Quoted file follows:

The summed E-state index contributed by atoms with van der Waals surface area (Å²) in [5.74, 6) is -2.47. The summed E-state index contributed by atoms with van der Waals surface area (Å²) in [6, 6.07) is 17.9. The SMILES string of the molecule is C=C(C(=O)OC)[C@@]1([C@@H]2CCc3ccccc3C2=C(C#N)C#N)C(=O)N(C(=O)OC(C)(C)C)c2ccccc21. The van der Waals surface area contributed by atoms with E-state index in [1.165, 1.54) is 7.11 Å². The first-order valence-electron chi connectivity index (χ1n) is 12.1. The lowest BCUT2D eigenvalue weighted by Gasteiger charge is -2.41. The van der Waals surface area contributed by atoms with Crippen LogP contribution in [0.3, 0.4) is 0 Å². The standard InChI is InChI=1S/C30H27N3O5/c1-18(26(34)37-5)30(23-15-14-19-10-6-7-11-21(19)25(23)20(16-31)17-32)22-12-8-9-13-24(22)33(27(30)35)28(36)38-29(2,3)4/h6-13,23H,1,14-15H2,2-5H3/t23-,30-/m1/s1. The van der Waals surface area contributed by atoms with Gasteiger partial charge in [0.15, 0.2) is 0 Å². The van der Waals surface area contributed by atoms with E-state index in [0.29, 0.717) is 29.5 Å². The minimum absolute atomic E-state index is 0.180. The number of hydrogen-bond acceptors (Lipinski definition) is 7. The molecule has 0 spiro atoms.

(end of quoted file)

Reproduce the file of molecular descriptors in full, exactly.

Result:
The summed E-state index contributed by atoms with van der Waals surface area (Å²) in [5.74, 6) is -2.47. The summed E-state index contributed by atoms with van der Waals surface area (Å²) in [6, 6.07) is 17.9. The SMILES string of the molecule is C=C(C(=O)OC)[C@@]1([C@@H]2CCc3ccccc3C2=C(C#N)C#N)C(=O)N(C(=O)OC(C)(C)C)c2ccccc21. The van der Waals surface area contributed by atoms with E-state index in [1.165, 1.54) is 7.11 Å². The first-order valence-electron chi connectivity index (χ1n) is 12.1. The lowest BCUT2D eigenvalue weighted by Gasteiger charge is -2.41. The van der Waals surface area contributed by atoms with Crippen LogP contribution in [0.3, 0.4) is 0 Å². The standard InChI is InChI=1S/C30H27N3O5/c1-18(26(34)37-5)30(23-15-14-19-10-6-7-11-21(19)25(23)20(16-31)17-32)22-12-8-9-13-24(22)33(27(30)35)28(36)38-29(2,3)4/h6-13,23H,1,14-15H2,2-5H3/t23-,30-/m1/s1. The van der Waals surface area contributed by atoms with Gasteiger partial charge in [0.15, 0.2) is 0 Å². The van der Waals surface area contributed by atoms with E-state index in [0.29, 0.717) is 29.5 Å². The minimum absolute atomic E-state index is 0.180. The number of hydrogen-bond acceptors (Lipinski definition) is 7. The molecule has 0 spiro atoms.